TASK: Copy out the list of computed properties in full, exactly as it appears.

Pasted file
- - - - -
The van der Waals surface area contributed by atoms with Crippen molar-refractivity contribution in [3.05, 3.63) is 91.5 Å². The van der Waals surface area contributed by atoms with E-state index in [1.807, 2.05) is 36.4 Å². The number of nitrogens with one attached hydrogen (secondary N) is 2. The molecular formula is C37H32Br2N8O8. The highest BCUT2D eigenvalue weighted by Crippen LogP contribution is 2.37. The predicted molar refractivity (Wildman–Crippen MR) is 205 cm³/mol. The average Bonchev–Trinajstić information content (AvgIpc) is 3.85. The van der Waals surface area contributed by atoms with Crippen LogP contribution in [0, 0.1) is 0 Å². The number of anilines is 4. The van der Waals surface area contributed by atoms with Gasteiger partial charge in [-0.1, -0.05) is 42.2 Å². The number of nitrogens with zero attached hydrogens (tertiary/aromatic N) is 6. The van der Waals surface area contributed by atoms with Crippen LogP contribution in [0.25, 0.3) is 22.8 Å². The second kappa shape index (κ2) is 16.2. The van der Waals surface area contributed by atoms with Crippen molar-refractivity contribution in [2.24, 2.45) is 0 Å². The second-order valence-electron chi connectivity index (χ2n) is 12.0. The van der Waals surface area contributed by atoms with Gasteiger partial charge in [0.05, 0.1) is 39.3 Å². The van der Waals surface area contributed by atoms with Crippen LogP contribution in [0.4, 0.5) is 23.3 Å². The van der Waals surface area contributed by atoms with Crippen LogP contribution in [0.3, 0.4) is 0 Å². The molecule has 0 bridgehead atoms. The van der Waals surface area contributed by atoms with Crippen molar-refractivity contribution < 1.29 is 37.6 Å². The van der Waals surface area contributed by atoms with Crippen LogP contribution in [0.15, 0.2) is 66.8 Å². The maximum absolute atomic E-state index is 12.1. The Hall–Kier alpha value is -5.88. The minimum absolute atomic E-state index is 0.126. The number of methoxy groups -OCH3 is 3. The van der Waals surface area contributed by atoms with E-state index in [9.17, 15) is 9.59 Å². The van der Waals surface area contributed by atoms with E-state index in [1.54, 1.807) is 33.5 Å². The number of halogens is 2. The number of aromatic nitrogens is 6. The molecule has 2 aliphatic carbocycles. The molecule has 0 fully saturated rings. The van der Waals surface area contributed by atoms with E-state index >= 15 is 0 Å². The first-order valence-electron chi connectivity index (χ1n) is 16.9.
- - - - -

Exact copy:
The van der Waals surface area contributed by atoms with Crippen molar-refractivity contribution in [3.05, 3.63) is 91.5 Å². The van der Waals surface area contributed by atoms with E-state index in [1.807, 2.05) is 36.4 Å². The number of nitrogens with one attached hydrogen (secondary N) is 2. The molecular formula is C37H32Br2N8O8. The highest BCUT2D eigenvalue weighted by Crippen LogP contribution is 2.37. The predicted molar refractivity (Wildman–Crippen MR) is 205 cm³/mol. The average Bonchev–Trinajstić information content (AvgIpc) is 3.85. The van der Waals surface area contributed by atoms with Crippen LogP contribution in [0, 0.1) is 0 Å². The number of anilines is 4. The van der Waals surface area contributed by atoms with Gasteiger partial charge in [-0.1, -0.05) is 42.2 Å². The number of nitrogens with zero attached hydrogens (tertiary/aromatic N) is 6. The van der Waals surface area contributed by atoms with Crippen LogP contribution in [0.25, 0.3) is 22.8 Å². The second kappa shape index (κ2) is 16.2. The van der Waals surface area contributed by atoms with Crippen molar-refractivity contribution in [2.24, 2.45) is 0 Å². The second-order valence-electron chi connectivity index (χ2n) is 12.0. The van der Waals surface area contributed by atoms with Gasteiger partial charge in [0.05, 0.1) is 39.3 Å². The van der Waals surface area contributed by atoms with Crippen LogP contribution in [0.4, 0.5) is 23.3 Å². The van der Waals surface area contributed by atoms with Crippen LogP contribution in [0.3, 0.4) is 0 Å². The molecule has 0 bridgehead atoms. The van der Waals surface area contributed by atoms with Crippen molar-refractivity contribution < 1.29 is 37.6 Å². The van der Waals surface area contributed by atoms with Crippen LogP contribution in [0.15, 0.2) is 66.8 Å². The maximum absolute atomic E-state index is 12.1. The Hall–Kier alpha value is -5.88. The minimum absolute atomic E-state index is 0.126. The number of methoxy groups -OCH3 is 3. The van der Waals surface area contributed by atoms with E-state index in [9.17, 15) is 9.59 Å². The van der Waals surface area contributed by atoms with E-state index in [1.54, 1.807) is 33.5 Å². The number of halogens is 2. The number of aromatic nitrogens is 6. The molecule has 2 aliphatic carbocycles. The molecule has 0 fully saturated rings. The van der Waals surface area contributed by atoms with E-state index >= 15 is 0 Å². The first-order valence-electron chi connectivity index (χ1n) is 16.9.